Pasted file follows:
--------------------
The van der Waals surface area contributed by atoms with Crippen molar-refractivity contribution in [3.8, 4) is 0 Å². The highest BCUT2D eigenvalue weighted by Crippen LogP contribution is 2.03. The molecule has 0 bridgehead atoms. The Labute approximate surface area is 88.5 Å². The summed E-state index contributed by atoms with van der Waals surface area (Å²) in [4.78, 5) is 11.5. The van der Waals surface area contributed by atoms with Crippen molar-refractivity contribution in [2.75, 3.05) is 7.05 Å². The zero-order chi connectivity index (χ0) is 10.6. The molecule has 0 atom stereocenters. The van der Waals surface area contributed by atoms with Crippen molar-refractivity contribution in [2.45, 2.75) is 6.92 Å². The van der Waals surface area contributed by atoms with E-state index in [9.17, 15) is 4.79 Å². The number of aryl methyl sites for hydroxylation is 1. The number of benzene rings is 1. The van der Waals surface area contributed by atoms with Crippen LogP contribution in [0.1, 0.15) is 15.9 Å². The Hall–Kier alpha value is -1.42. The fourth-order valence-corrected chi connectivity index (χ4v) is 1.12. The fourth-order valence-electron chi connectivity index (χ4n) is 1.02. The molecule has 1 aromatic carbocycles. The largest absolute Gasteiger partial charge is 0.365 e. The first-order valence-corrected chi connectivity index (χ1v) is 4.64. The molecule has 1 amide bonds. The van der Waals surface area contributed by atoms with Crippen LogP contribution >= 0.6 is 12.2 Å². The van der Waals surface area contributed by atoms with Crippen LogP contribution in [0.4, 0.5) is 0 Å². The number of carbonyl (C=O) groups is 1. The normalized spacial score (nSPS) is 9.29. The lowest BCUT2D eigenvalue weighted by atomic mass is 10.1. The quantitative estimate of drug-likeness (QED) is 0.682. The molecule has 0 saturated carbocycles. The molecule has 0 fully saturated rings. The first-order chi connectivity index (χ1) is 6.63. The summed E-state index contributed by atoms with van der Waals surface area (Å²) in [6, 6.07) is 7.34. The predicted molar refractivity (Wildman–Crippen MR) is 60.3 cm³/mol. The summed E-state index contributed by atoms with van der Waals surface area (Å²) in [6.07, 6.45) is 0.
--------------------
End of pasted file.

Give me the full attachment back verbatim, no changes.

The van der Waals surface area contributed by atoms with Crippen molar-refractivity contribution in [3.8, 4) is 0 Å². The highest BCUT2D eigenvalue weighted by Crippen LogP contribution is 2.03. The molecule has 0 bridgehead atoms. The Labute approximate surface area is 88.5 Å². The summed E-state index contributed by atoms with van der Waals surface area (Å²) in [4.78, 5) is 11.5. The van der Waals surface area contributed by atoms with Crippen molar-refractivity contribution in [2.75, 3.05) is 7.05 Å². The zero-order chi connectivity index (χ0) is 10.6. The molecule has 0 atom stereocenters. The van der Waals surface area contributed by atoms with Crippen molar-refractivity contribution in [2.45, 2.75) is 6.92 Å². The van der Waals surface area contributed by atoms with E-state index in [9.17, 15) is 4.79 Å². The number of aryl methyl sites for hydroxylation is 1. The number of benzene rings is 1. The van der Waals surface area contributed by atoms with Crippen LogP contribution in [0.1, 0.15) is 15.9 Å². The Hall–Kier alpha value is -1.42. The fourth-order valence-corrected chi connectivity index (χ4v) is 1.12. The fourth-order valence-electron chi connectivity index (χ4n) is 1.02. The molecule has 1 aromatic carbocycles. The largest absolute Gasteiger partial charge is 0.365 e. The first-order valence-corrected chi connectivity index (χ1v) is 4.64. The molecule has 1 amide bonds. The van der Waals surface area contributed by atoms with Crippen LogP contribution >= 0.6 is 12.2 Å². The van der Waals surface area contributed by atoms with Crippen LogP contribution in [0.4, 0.5) is 0 Å². The number of carbonyl (C=O) groups is 1. The normalized spacial score (nSPS) is 9.29. The lowest BCUT2D eigenvalue weighted by atomic mass is 10.1. The quantitative estimate of drug-likeness (QED) is 0.682. The molecule has 0 saturated carbocycles. The molecule has 0 fully saturated rings. The first-order chi connectivity index (χ1) is 6.63. The summed E-state index contributed by atoms with van der Waals surface area (Å²) in [6, 6.07) is 7.34. The predicted molar refractivity (Wildman–Crippen MR) is 60.3 cm³/mol. The summed E-state index contributed by atoms with van der Waals surface area (Å²) in [6.07, 6.45) is 0.